Real estate appraisal tech startup HouseCanary won $706 million in a lawsuit with Quicken Loans affiliate Amrock, formerly known as Title Source. A Texas federal jury decided in HouseCanary’s favor Wednesday.

On Wednesday real estate valuation tech startup HouseCanary turned a breach of contract lawsuit against the company on its head and won $706.2 million from a Quicken Loans affiliate over misappropriation of trade secrets and breach of contract.

A federal jury in Bexar County, Texas, unanimously decided in HouseCanary’s favor against Amrock, an affiliate of Quicken Loans formerly known as Title Source that provides home valuations, title insurance and closing services. HouseCanary is based in San Francisco, but operates its data analytics subsidiary out of San Antonio.

The jury agreed with HouseCanary that Title Source, as the Quicken Loans affiliate was referred to in the case, failed to honor a software licensing contract and then used HouseCanary’s technology and trade secrets to try to construct its own version. Title Source had initially sued HouseCanary, alleging fraud and breach of contract over the software, but HouseCanary countered and won the huge sum.

“We are pleased the jury recognized the value of our cutting-edge real estate analytics,” HouseCanary CEO Jeremy Sicklick said in a statement.

After licensing HouseCanary’s appraisal software in 2015, Title Source allegedly failed to pay much of a $5 million annual contract over HouseCanary’s data, according to HouseCanary’s counter-complaint in the case. Title Source allegedly tried to avoid payment by failing to provide the software for use for its staffers in an agreement that involved payment per appraisal.

Title Source, however, claimed that the company never received working software from HouseCanary and was only given “wireframes and half-developed apps,” Amrock CEO Jeff Eisenshtadt said. Title Source only started developing its own software because the software from HouseCanary was unusable, the company claimed.

HouseCanary put it differently in its counter-claim:

“TSI then engaged in a charade to avoid paying for HouseCanary’s products. Even though TSI used HouseCanary’s products daily, and understood that with each report or other use HouseCanary incurred out of pocket cost to its data vendors and otherwise, TSI failed to pay for these products and falsely claimed they did not work properly,” HouseCanary’s lawyers said in court documents.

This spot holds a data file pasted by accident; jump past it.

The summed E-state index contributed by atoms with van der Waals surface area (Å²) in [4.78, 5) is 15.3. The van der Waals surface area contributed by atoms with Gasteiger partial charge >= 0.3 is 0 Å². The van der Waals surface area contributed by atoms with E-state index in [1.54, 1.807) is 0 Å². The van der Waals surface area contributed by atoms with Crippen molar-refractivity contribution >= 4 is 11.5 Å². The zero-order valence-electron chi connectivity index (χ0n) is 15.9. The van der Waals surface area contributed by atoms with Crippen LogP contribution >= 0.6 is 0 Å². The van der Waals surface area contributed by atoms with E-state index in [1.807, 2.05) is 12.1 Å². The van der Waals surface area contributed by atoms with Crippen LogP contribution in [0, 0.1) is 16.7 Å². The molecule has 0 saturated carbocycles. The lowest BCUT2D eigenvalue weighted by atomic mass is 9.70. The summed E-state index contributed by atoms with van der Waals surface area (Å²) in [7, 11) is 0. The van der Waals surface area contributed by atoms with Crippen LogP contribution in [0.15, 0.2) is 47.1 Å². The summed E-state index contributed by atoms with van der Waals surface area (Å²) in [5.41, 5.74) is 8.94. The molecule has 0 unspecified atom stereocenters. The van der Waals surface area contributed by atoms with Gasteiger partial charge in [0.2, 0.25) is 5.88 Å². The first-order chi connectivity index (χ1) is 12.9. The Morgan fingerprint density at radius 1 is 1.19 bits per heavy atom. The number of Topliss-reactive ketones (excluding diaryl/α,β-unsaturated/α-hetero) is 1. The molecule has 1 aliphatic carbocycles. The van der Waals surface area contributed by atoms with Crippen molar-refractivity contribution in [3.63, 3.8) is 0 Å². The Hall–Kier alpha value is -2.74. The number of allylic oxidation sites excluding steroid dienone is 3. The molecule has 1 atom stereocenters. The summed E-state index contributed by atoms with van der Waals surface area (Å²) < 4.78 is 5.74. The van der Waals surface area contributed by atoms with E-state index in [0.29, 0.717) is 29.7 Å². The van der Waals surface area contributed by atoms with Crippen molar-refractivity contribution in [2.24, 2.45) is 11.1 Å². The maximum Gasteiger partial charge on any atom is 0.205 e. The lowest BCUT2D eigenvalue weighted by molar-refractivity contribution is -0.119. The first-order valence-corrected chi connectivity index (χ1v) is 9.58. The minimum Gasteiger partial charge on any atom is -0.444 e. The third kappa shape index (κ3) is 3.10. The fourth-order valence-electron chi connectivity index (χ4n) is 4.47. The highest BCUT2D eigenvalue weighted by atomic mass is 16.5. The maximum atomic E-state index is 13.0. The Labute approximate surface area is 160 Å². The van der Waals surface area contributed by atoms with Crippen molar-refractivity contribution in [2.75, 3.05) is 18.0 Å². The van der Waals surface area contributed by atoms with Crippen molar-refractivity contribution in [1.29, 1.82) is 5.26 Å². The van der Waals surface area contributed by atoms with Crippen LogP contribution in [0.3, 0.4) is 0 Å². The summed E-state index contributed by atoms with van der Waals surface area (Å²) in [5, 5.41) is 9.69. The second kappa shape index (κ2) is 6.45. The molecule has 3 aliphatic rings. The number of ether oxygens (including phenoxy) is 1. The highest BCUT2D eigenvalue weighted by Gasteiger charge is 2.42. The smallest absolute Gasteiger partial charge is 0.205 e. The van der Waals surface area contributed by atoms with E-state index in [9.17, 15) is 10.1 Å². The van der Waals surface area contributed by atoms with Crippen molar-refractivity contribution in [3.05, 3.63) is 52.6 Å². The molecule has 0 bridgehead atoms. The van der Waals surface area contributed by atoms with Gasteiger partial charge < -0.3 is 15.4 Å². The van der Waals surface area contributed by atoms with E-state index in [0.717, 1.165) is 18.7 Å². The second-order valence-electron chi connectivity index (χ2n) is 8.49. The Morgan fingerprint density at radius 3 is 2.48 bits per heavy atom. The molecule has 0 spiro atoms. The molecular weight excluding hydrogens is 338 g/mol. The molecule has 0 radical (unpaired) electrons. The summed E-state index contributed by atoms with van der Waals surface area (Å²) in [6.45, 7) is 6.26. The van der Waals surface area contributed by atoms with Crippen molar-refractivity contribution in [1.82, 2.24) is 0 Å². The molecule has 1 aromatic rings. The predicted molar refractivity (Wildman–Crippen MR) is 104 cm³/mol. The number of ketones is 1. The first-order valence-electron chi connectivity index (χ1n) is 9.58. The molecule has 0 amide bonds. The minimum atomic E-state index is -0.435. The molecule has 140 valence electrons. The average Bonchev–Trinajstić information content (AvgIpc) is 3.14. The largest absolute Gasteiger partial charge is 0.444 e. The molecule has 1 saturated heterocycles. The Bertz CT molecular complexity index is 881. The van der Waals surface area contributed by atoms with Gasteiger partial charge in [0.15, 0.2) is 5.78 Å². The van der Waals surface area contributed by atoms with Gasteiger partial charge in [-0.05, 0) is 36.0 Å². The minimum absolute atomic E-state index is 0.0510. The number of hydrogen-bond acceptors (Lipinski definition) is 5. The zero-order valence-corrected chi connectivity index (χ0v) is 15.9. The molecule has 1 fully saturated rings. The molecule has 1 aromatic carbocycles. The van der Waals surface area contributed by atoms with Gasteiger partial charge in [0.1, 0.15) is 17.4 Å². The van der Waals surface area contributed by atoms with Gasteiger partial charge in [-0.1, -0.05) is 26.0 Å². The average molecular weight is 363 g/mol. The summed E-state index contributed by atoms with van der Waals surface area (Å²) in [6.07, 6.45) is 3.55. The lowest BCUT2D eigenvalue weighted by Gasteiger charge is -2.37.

“The full truth behind TSI’s scheme is sinister: notwithstanding TSI’s explicit promises to HouseCanary to the contrary, TSI was attempting to reverse engineer, recreate, and mimic HouseCanary’s software, models … analytics, value reports, and algorithms — using HouseCanary’s software, data, modeling techniques, data formats, reports and forms in violation of the plain language of the software license and nondisclosure agreements between the parties,” the documents read.

Screen shot of HouseCanary’s counterclaim, page 14 of 33

The jury decided that HouseCanary did not commit fraud against Title Source but that Title Source did commit fraud against HouseCanary. Over half of the $706 million judgment was awarded for misappropriation of trade secrets, and the rest was split between damages for fraud and breach of contract.

Amrock intends to appeal, Eisenshtadt told Inman.

“The facts in this case are clear: HouseCanary made several unkept promises leading Amrock to file a contract claim. However, when we asked the court to intervene, a local attorney and professional plaintiff law firm spun a distorted and twisted counterclaim narrative leading a San Antonio jury to an unconscionable result,” Eisenshtadt said.

Correction: An earlier version of this story referred to Title Source/Amrock as a Quicken Loans offshoot/division. Rather it is an affiliate, as Quicken Loans and Amrock are both owned by Rock Holdings. We regret the error. 

Email Emma Hinchliffe

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